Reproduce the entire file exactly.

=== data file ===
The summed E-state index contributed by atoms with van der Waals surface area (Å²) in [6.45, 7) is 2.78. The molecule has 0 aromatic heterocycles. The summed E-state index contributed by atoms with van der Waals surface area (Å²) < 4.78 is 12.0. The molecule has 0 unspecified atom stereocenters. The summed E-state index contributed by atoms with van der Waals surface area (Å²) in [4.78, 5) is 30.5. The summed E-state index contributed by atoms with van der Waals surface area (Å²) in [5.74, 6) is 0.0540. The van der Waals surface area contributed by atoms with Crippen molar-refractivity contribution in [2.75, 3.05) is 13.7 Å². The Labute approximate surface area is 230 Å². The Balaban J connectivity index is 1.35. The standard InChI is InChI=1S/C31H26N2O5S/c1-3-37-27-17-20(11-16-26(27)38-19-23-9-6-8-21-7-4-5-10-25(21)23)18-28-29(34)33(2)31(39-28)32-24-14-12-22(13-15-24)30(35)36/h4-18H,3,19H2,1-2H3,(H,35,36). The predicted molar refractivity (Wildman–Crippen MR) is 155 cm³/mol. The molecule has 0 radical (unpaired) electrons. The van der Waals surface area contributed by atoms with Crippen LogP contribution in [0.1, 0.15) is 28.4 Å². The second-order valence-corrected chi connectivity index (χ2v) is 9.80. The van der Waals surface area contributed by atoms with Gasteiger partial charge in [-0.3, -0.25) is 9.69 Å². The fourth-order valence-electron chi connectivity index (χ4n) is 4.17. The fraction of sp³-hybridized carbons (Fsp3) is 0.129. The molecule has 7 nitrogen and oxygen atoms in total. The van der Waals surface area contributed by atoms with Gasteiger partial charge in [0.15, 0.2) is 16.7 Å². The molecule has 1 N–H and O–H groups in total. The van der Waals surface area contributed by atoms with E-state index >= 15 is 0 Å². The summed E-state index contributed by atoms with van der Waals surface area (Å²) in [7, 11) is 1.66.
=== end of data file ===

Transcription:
The summed E-state index contributed by atoms with van der Waals surface area (Å²) in [6.45, 7) is 2.78. The molecule has 0 aromatic heterocycles. The summed E-state index contributed by atoms with van der Waals surface area (Å²) < 4.78 is 12.0. The molecule has 0 unspecified atom stereocenters. The summed E-state index contributed by atoms with van der Waals surface area (Å²) in [4.78, 5) is 30.5. The summed E-state index contributed by atoms with van der Waals surface area (Å²) in [5.74, 6) is 0.0540. The van der Waals surface area contributed by atoms with Crippen molar-refractivity contribution in [2.75, 3.05) is 13.7 Å². The Labute approximate surface area is 230 Å². The Balaban J connectivity index is 1.35. The standard InChI is InChI=1S/C31H26N2O5S/c1-3-37-27-17-20(11-16-26(27)38-19-23-9-6-8-21-7-4-5-10-25(21)23)18-28-29(34)33(2)31(39-28)32-24-14-12-22(13-15-24)30(35)36/h4-18H,3,19H2,1-2H3,(H,35,36). The predicted molar refractivity (Wildman–Crippen MR) is 155 cm³/mol. The molecule has 0 radical (unpaired) electrons. The van der Waals surface area contributed by atoms with Crippen LogP contribution in [0.1, 0.15) is 28.4 Å². The second-order valence-corrected chi connectivity index (χ2v) is 9.80. The van der Waals surface area contributed by atoms with Gasteiger partial charge in [-0.3, -0.25) is 9.69 Å². The fourth-order valence-electron chi connectivity index (χ4n) is 4.17. The fraction of sp³-hybridized carbons (Fsp3) is 0.129. The molecule has 7 nitrogen and oxygen atoms in total. The van der Waals surface area contributed by atoms with Gasteiger partial charge in [0.15, 0.2) is 16.7 Å². The molecule has 1 N–H and O–H groups in total. The van der Waals surface area contributed by atoms with E-state index >= 15 is 0 Å². The summed E-state index contributed by atoms with van der Waals surface area (Å²) in [7, 11) is 1.66.